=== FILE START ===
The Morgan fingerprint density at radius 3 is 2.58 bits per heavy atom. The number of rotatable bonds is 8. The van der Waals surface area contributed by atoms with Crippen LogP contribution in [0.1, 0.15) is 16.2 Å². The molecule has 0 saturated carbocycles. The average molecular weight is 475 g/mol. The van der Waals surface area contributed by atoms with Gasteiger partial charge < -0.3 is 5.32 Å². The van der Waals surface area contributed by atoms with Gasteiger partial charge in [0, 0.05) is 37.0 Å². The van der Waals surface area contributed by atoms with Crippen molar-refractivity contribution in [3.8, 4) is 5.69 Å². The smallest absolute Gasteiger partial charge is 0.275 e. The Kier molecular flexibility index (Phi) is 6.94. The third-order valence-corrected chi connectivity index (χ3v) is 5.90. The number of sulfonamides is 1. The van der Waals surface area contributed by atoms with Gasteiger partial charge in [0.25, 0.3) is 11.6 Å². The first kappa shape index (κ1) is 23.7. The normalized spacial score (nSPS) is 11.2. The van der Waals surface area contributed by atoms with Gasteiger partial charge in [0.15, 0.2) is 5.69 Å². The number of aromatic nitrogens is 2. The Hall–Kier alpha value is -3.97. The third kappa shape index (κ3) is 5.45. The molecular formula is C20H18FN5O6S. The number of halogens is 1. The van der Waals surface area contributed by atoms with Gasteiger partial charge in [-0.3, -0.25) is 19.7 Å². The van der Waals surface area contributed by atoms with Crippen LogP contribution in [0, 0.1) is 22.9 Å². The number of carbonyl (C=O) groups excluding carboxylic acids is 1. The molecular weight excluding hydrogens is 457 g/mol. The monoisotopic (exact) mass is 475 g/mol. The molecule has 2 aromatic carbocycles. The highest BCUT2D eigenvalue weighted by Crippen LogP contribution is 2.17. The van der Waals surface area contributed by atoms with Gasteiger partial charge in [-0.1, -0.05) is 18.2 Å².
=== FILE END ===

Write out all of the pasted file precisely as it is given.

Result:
The Morgan fingerprint density at radius 3 is 2.58 bits per heavy atom. The number of rotatable bonds is 8. The van der Waals surface area contributed by atoms with Crippen LogP contribution in [0.1, 0.15) is 16.2 Å². The molecule has 0 saturated carbocycles. The average molecular weight is 475 g/mol. The van der Waals surface area contributed by atoms with Gasteiger partial charge < -0.3 is 5.32 Å². The van der Waals surface area contributed by atoms with Gasteiger partial charge in [0, 0.05) is 37.0 Å². The van der Waals surface area contributed by atoms with Crippen molar-refractivity contribution in [3.8, 4) is 5.69 Å². The smallest absolute Gasteiger partial charge is 0.275 e. The Kier molecular flexibility index (Phi) is 6.94. The third-order valence-corrected chi connectivity index (χ3v) is 5.90. The number of sulfonamides is 1. The van der Waals surface area contributed by atoms with Gasteiger partial charge in [0.25, 0.3) is 11.6 Å². The first kappa shape index (κ1) is 23.7. The normalized spacial score (nSPS) is 11.2. The van der Waals surface area contributed by atoms with Gasteiger partial charge in [0.15, 0.2) is 5.69 Å². The number of aromatic nitrogens is 2. The Hall–Kier alpha value is -3.97. The third kappa shape index (κ3) is 5.45. The molecular formula is C20H18FN5O6S. The number of halogens is 1. The van der Waals surface area contributed by atoms with Gasteiger partial charge in [-0.3, -0.25) is 19.7 Å². The van der Waals surface area contributed by atoms with Crippen LogP contribution in [0, 0.1) is 22.9 Å². The number of carbonyl (C=O) groups excluding carboxylic acids is 1. The molecular weight excluding hydrogens is 457 g/mol. The monoisotopic (exact) mass is 475 g/mol. The molecule has 2 aromatic carbocycles. The highest BCUT2D eigenvalue weighted by Crippen LogP contribution is 2.17. The van der Waals surface area contributed by atoms with Gasteiger partial charge in [-0.1, -0.05) is 18.2 Å².